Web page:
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Saturday, April 7, 2012

Melancholia and Martha Marcy May Marlene

Spoiler free

Melancholia is about a depressed woman on her wedding day, which also happens to be the day the world ends when it collides with another planet. Now, the movie captures bleakness and depression well, it looks great, and it has good acting. But it’s about a depressed woman on her wedding day, which also happens to be the day the world ends when it collides with another planet.  You don’t care if she gets better or repairs her familial relationships, because the movie is going to end with this collision and you know that from the first five minutes. There’s no “beauty in the fleetingness of life” message or anything, because it’s about depressed rich people. Also, the whole “unknown planet hiding behind the sun and then crashing into us” thing is scientifically unlikely.

Melancholia is on-the-nose regarding our modern condition. Secular beliefs about the world are that it is going to end, we are all going to die, there is nothing after this. As a society, we are rich and comfortable, yet we are lonely, selfish and unhappy. But is it fun or helpful to watch a movie about this? Not really. There’s not a lot in the way of plot. And holy balls, this movie was boring! This movie is not entertainment; it’s art. It’s only laudable in its ambition. Film majors and hipsters should watch it, but normal people will want 2.25 hours of their lives back. Jack Bauer was in this, so we thought he would save the world. Spoiler alert: he doesn’t. Someone also beats the crap out of a horse (as if this movie wasn’t depressing enough without animal abuse).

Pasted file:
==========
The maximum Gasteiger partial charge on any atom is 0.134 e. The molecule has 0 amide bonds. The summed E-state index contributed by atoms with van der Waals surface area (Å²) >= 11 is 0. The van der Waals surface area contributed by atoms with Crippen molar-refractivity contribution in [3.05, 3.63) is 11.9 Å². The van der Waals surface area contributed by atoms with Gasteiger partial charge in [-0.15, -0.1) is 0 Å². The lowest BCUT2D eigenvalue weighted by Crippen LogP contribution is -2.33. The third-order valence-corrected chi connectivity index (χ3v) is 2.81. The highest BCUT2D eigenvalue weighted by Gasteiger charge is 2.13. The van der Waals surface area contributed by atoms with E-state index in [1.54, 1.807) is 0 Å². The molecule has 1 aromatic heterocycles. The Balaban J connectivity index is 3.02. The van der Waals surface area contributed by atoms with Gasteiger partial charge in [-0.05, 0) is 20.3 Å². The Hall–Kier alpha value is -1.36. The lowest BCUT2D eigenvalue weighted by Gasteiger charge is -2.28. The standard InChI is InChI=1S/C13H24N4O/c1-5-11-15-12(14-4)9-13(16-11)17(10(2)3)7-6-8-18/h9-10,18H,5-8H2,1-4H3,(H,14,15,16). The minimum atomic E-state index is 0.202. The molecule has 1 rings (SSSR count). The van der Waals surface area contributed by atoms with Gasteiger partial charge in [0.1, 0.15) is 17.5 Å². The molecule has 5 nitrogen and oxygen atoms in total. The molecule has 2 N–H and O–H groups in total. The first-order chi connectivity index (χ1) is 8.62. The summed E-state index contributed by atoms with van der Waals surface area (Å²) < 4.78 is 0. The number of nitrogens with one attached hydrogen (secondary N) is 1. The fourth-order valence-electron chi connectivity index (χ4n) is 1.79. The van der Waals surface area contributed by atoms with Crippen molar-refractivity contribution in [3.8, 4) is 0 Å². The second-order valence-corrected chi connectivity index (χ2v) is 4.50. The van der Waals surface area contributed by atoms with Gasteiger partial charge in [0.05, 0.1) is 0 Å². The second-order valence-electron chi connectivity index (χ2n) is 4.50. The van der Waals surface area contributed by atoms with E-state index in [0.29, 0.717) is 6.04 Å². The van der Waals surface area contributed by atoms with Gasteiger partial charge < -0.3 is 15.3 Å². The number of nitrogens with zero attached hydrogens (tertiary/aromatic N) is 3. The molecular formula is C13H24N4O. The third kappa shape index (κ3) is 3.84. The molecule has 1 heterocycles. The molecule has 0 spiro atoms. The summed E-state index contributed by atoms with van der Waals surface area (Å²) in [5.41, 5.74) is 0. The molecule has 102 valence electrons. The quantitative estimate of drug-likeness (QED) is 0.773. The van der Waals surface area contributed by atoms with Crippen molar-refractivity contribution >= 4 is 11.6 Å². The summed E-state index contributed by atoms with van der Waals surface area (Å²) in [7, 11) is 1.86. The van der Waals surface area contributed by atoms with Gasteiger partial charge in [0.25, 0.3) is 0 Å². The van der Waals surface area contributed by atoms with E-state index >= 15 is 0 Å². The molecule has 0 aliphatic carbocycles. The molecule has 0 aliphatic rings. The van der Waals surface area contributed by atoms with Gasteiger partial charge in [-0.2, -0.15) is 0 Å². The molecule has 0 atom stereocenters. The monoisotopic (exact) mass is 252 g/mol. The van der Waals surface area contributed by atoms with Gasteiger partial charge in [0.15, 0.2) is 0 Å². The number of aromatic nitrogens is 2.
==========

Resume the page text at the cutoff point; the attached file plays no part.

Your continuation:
This movie has been rightly called the opposite version of The Tree of Life. The Tree of Life had uplifting, life-affirming messages about loving others and living with grace. This movie is a lot like that one, only not as pretentious (close though) and also not as profound. Melancholia made us like The Tree of Life a lot more by comparison. We’d raise our grade for that movie to a “B” after seeing this. Melancholia has been described as “oppressive,” but it didn’t pack enough of a punch to oppress us. It was a little weird, sure, but it wasn’t disturbing. It was just cold. We don’t think the director wanted anyone to enjoy Melancholia. It is pretty impossible to connect with the movie or care about the people in it.
Visuals: A
As art: B+
As gripping entertainment: D-
As a movie: C-

Martha Marcy May Marlene is about a young woman named Martha who escaped from a cult and went to live with her estranged older sister, Lucy, and Lucy’s wealthy husband. Martha was able to leave the cult, but she is unable to ditch her shame and paranoia. The movie slowly lets us know what happened to Martha and what the future could hold for her. For a quiet psychological drama, this movie felt a little like a thriller and it didn’t even feel like the movie had to try hard to achieve that feeling.